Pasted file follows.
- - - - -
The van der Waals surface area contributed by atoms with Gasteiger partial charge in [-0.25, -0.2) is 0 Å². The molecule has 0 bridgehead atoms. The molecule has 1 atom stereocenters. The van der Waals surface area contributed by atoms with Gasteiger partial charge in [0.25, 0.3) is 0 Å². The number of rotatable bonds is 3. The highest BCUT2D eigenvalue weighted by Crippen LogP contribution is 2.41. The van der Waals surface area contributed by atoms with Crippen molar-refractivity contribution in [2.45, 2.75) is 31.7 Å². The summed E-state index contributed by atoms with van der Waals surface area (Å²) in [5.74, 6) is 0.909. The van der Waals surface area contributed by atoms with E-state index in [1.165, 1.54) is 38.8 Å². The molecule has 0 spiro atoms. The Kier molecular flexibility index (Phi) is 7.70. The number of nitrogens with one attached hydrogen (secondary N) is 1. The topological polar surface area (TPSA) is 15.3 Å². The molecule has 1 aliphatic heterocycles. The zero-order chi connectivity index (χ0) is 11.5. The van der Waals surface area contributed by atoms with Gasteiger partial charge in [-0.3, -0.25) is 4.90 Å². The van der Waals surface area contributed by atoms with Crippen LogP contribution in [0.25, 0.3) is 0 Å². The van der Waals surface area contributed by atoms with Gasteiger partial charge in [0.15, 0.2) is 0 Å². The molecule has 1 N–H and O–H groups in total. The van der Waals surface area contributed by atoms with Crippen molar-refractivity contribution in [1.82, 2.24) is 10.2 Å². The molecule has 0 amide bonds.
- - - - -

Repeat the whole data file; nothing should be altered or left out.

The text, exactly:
The van der Waals surface area contributed by atoms with Gasteiger partial charge in [-0.25, -0.2) is 0 Å². The molecule has 0 bridgehead atoms. The molecule has 1 atom stereocenters. The van der Waals surface area contributed by atoms with Gasteiger partial charge in [0.25, 0.3) is 0 Å². The number of rotatable bonds is 3. The highest BCUT2D eigenvalue weighted by Crippen LogP contribution is 2.41. The van der Waals surface area contributed by atoms with Crippen molar-refractivity contribution in [2.45, 2.75) is 31.7 Å². The summed E-state index contributed by atoms with van der Waals surface area (Å²) in [5.74, 6) is 0.909. The van der Waals surface area contributed by atoms with E-state index in [1.165, 1.54) is 38.8 Å². The molecule has 0 spiro atoms. The Kier molecular flexibility index (Phi) is 7.70. The number of nitrogens with one attached hydrogen (secondary N) is 1. The topological polar surface area (TPSA) is 15.3 Å². The molecule has 1 aliphatic heterocycles. The zero-order chi connectivity index (χ0) is 11.5. The van der Waals surface area contributed by atoms with Gasteiger partial charge in [-0.3, -0.25) is 4.90 Å². The van der Waals surface area contributed by atoms with Crippen LogP contribution in [0.25, 0.3) is 0 Å². The van der Waals surface area contributed by atoms with Gasteiger partial charge in [0.15, 0.2) is 0 Å². The molecule has 1 N–H and O–H groups in total. The van der Waals surface area contributed by atoms with Crippen molar-refractivity contribution in [1.82, 2.24) is 10.2 Å². The molecule has 0 amide bonds.